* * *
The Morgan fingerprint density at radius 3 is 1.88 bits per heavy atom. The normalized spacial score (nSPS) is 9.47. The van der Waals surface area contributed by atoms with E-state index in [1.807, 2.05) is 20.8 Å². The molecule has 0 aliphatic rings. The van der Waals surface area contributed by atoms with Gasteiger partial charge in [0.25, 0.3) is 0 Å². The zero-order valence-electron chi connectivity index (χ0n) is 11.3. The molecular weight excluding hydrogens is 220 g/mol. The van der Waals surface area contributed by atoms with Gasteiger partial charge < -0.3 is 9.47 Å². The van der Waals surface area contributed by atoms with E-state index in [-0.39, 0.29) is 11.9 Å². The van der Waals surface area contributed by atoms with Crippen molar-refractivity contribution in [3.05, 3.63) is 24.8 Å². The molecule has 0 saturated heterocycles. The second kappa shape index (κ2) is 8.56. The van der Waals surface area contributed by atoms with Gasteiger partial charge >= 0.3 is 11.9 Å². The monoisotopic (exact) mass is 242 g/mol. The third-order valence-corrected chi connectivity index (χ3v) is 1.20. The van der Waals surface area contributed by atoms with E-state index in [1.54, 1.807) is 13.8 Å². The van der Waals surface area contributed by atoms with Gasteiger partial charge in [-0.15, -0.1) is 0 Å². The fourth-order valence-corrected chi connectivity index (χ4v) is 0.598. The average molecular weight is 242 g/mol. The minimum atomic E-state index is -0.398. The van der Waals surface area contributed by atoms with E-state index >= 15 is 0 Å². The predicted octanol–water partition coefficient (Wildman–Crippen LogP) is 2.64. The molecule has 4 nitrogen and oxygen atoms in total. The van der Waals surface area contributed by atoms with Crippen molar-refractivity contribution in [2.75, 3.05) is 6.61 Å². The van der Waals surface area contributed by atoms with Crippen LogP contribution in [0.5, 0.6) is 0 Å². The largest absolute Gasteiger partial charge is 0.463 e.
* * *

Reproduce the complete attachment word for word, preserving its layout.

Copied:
The Morgan fingerprint density at radius 3 is 1.88 bits per heavy atom. The normalized spacial score (nSPS) is 9.47. The van der Waals surface area contributed by atoms with E-state index in [1.807, 2.05) is 20.8 Å². The molecule has 0 aliphatic rings. The van der Waals surface area contributed by atoms with Gasteiger partial charge in [0.25, 0.3) is 0 Å². The zero-order valence-electron chi connectivity index (χ0n) is 11.3. The molecular weight excluding hydrogens is 220 g/mol. The van der Waals surface area contributed by atoms with Gasteiger partial charge < -0.3 is 9.47 Å². The van der Waals surface area contributed by atoms with E-state index in [-0.39, 0.29) is 11.9 Å². The van der Waals surface area contributed by atoms with Crippen molar-refractivity contribution in [3.05, 3.63) is 24.8 Å². The molecule has 0 saturated heterocycles. The second kappa shape index (κ2) is 8.56. The van der Waals surface area contributed by atoms with Gasteiger partial charge >= 0.3 is 11.9 Å². The monoisotopic (exact) mass is 242 g/mol. The third-order valence-corrected chi connectivity index (χ3v) is 1.20. The van der Waals surface area contributed by atoms with E-state index in [1.54, 1.807) is 13.8 Å². The van der Waals surface area contributed by atoms with Gasteiger partial charge in [-0.15, -0.1) is 0 Å². The fourth-order valence-corrected chi connectivity index (χ4v) is 0.598. The average molecular weight is 242 g/mol. The minimum atomic E-state index is -0.398. The van der Waals surface area contributed by atoms with E-state index >= 15 is 0 Å². The predicted octanol–water partition coefficient (Wildman–Crippen LogP) is 2.64. The molecule has 4 nitrogen and oxygen atoms in total. The van der Waals surface area contributed by atoms with Crippen molar-refractivity contribution in [2.75, 3.05) is 6.61 Å². The van der Waals surface area contributed by atoms with Crippen LogP contribution in [0.5, 0.6) is 0 Å². The largest absolute Gasteiger partial charge is 0.463 e.